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I'm writing a paper about Rajput self-sacrifice in ancient battles. I'm looking into the motivation for sacrifice and for fighting in general and I have this question:

It is said that a Rajput's dharma is to sacrifice themselves in battle.

  1. Is this correct? What reliable source is there for this?

  2. Sacrificing myself is basically dying. How can my dharma be to die in battle? Isn't it a little dependent on others? I need my enemy to kill me for me to die. I thought dharma was traditionally about decision and right ways. How does relying on another for fulfillment work here?

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    Dying in battle is certainly a meritorious thing for a Kshatriya, something that can send them to Devaloka, but I haven't heard that it's a Kshatriya's Dharma to die in battle. It's not like it's bad if you win all the battles you fight. May 7 '15 at 19:24
  • so where did you read that Rajput's dharma is to sacrifice themselves in battle?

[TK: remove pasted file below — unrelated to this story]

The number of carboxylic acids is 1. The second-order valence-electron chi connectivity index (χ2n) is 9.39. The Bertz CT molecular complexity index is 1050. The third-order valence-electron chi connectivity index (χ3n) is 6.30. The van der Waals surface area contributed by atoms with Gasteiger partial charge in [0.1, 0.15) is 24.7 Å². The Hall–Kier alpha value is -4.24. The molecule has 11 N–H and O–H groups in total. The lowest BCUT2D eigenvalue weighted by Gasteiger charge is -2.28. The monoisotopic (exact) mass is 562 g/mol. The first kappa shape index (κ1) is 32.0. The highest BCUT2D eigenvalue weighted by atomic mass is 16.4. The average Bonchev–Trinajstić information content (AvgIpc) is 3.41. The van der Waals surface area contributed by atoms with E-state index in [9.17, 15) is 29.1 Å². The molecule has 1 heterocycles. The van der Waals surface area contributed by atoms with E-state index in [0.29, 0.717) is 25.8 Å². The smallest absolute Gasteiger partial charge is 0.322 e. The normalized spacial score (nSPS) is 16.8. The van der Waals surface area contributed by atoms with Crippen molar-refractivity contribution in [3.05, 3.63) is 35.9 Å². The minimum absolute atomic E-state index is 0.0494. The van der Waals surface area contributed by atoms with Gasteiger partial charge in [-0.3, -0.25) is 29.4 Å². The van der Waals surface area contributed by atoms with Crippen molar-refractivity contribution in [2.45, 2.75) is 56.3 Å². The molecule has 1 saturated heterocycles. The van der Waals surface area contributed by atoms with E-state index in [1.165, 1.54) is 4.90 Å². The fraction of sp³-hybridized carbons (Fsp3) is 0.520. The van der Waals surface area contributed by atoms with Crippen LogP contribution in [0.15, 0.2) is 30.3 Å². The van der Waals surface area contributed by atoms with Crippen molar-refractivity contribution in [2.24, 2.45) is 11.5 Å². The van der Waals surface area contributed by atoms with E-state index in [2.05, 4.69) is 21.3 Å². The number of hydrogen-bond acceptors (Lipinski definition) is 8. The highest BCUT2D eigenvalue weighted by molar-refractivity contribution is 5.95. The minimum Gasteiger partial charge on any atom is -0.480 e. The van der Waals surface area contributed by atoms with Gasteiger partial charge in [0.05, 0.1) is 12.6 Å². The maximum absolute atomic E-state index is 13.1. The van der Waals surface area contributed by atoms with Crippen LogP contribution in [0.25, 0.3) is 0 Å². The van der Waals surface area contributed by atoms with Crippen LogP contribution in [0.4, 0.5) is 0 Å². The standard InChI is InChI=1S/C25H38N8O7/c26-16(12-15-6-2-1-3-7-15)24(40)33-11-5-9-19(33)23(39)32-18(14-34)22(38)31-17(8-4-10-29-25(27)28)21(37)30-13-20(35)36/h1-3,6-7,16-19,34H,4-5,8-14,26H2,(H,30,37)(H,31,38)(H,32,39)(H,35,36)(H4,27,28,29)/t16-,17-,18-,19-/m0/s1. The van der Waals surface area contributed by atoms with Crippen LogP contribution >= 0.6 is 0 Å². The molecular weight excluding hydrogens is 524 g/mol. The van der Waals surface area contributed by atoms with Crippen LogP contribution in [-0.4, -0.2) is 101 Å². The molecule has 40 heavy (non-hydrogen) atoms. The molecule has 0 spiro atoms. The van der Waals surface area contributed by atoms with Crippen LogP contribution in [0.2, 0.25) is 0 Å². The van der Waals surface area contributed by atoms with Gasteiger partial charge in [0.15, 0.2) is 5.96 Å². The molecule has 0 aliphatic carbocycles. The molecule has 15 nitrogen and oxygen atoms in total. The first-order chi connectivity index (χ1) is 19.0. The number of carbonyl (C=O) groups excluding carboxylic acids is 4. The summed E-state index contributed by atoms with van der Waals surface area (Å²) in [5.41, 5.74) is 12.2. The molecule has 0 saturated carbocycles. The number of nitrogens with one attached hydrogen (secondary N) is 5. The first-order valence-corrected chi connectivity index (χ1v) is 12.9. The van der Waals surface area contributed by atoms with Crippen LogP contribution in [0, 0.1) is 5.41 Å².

– Sai
    May 7 '15 at 20:44
  • Lindsay Harlan talks about it in 'The Goddesses' Henchman'
    – Navot
    May 7 '15 at 20:55
  • dharma depends on context on time you live.. according to madvacharya, which ever activity leads to god is dharama others all are doesnt matter.. For your case one need not necessary die in battle.. one can be able administrator, mla or mp to help people achieve the goal..
    – Prasanna R
    Jan 6 at 16:45
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In bhagwadgita, it is said that the dharma of a kshatriya where rajputs are said to have descended from is to fight in battle to protect dharma itself (BG 2.31). Dharma here includes all vedic knowledge, cultures, customs & beliefs of the hindu people and the wider umbrella called Sanatana Dharma, it is the duty of a kshatriya just like any varna group to fulfill their dharma through their karma.

In Bhagwadgita, Krishna says to Arjuna, your dharma is to hight this battle regardless of fearing for the result. If you win this battle, you will be successful establishing justice, truth and dharma to this land. If you die, you will attain to higher dimensions as you died fulfilling your duty. (BG 2.37)

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